Texas hold’em no limit

Looking at pot odds in no limit hold’em

In online no limit hold’em then pot odds diminish in importance and factors like implied odds and being able to move you from a hand escalate in importance and this is especially the case when you opponents become tougher at higher levels.

If you really want to make yourself a tougher poker player in no limit hold’em then you need to concentrate on two key areas, these are implied odds and trying to create dead money in the pot without seeing a showdown.

Players who switch to playing no limit hold’em from forms of poker like limit for example often struggle with the concept of pot odds. In no limit hold’em then the two big factors are implied odds and the ability to be able to take your opponent off a hand and especially in heads up situations. I will use an example here to show what I mean. Your opponent in a NL100 six max game raises from the cut-off to $3.50 and you look at the screen and see Jd-9d on the button and call. Both blinds fold and the pot is $8.50.

Think….implied odds!

The flop comes and is 8h-4d-2d giving you a flush draw, on overcard and a backdoor straight draw. Your opponent bets $6 on the flop and so your pot odds are roughly $14.50/$6 or around 2.5-1. You have a nine out flush draw and an overcard which is less likely to be good if you hit it and so we will count the three outs to the jack as one out and assess it as a ten out hand for the sake of simplicity. With 47 cards unseen then your hand is around 3.7-1 to improve on the next round and so your pot odds are only 2.5-1.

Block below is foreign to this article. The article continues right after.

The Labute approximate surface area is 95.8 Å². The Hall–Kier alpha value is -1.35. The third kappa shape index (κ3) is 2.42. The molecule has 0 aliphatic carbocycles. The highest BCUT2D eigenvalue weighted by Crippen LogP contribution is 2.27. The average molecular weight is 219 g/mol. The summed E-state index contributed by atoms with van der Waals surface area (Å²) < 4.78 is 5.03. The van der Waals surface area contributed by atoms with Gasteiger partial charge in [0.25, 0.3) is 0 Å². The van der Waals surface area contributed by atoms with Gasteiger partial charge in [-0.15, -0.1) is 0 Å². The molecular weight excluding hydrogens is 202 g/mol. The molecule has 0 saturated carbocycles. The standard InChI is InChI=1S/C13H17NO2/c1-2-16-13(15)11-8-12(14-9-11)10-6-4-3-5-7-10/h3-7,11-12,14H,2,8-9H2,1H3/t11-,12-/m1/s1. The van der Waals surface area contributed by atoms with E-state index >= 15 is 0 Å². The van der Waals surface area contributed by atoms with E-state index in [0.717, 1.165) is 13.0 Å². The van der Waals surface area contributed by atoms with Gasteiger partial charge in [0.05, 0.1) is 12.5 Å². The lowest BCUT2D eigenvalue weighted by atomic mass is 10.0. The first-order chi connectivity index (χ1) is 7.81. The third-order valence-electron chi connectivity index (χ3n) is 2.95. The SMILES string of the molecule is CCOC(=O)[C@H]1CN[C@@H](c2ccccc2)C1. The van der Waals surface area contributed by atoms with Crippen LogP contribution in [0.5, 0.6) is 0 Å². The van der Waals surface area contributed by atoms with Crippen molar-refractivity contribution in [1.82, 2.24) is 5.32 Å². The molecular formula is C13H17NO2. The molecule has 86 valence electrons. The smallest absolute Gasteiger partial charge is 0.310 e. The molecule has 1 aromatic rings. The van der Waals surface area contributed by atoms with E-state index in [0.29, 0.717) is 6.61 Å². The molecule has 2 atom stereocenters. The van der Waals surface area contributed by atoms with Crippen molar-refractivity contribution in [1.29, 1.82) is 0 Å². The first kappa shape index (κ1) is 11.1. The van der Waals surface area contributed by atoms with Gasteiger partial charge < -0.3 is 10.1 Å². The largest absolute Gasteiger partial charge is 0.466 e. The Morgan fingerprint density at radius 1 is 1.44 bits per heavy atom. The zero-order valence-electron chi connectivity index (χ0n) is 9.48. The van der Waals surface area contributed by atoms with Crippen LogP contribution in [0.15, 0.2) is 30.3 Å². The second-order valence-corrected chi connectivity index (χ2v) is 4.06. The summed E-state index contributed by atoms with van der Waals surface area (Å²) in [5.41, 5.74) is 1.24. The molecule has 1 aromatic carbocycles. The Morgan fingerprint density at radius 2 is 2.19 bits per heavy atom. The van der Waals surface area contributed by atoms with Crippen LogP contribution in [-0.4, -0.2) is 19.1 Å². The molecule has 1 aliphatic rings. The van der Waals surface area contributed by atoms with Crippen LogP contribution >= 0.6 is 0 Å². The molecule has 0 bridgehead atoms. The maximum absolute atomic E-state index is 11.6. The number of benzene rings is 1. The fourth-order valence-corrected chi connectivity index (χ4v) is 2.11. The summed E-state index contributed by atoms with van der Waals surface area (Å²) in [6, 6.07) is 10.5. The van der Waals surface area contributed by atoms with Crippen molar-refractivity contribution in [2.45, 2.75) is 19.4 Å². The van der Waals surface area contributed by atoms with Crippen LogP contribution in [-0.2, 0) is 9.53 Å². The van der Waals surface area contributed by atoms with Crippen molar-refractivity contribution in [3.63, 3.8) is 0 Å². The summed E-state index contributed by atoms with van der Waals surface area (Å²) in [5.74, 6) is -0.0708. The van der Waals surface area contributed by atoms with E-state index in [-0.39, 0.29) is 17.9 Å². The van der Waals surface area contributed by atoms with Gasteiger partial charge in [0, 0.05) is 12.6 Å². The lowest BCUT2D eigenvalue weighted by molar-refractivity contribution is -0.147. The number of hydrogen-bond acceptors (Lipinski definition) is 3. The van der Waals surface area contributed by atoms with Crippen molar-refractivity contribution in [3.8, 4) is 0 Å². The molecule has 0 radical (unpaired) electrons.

Clearly this is not enough and is why you cannot play a fit or fold strategy. Now we need to look at stack sizes and if we assume that each player had 100 big binds at the start of the hand then we can see that each player have a lot of big blinds sitting behind. But the fact that your opponent made a c-bet tells us nothing about their hand strength as they would more than likely c-bet with a large percentage of their range anyway. Ideally we want to make our flush but we cannot play poker with our primary strategy being to make big hands.

You need fold equity these days

This may have worked some years ago when the games were softer on the whole but these days you need fold equity more and more. So you call the $6 but it has absolutely nothing to do with pot odds. The turn card comes and is the 4c and if your opponent checks then I would definitely step in here with a bet. This risks being check-raised from the hand but in my experience then the risk is minimal at this level. Now let us look at another line where our opponent barrels the turn and makes it $14 into the $20 pot. Here once again I want to extract the maximum without seeing a showdown while also giving me a chance to bust my opponent.

The play so far has not indicated to my opponent that I have a big hand. But if they have a bluff then they may give up and check the river and I can step in with a bet unless it is a jack or nine! The pot odds were $34-$14 and so once again means I am taking 2.5-1 on a 4-1 chance. These are not correct pot odds when looked at in isolation but the combination of implied odds and moving my opponent from the hand makes a call viable once again.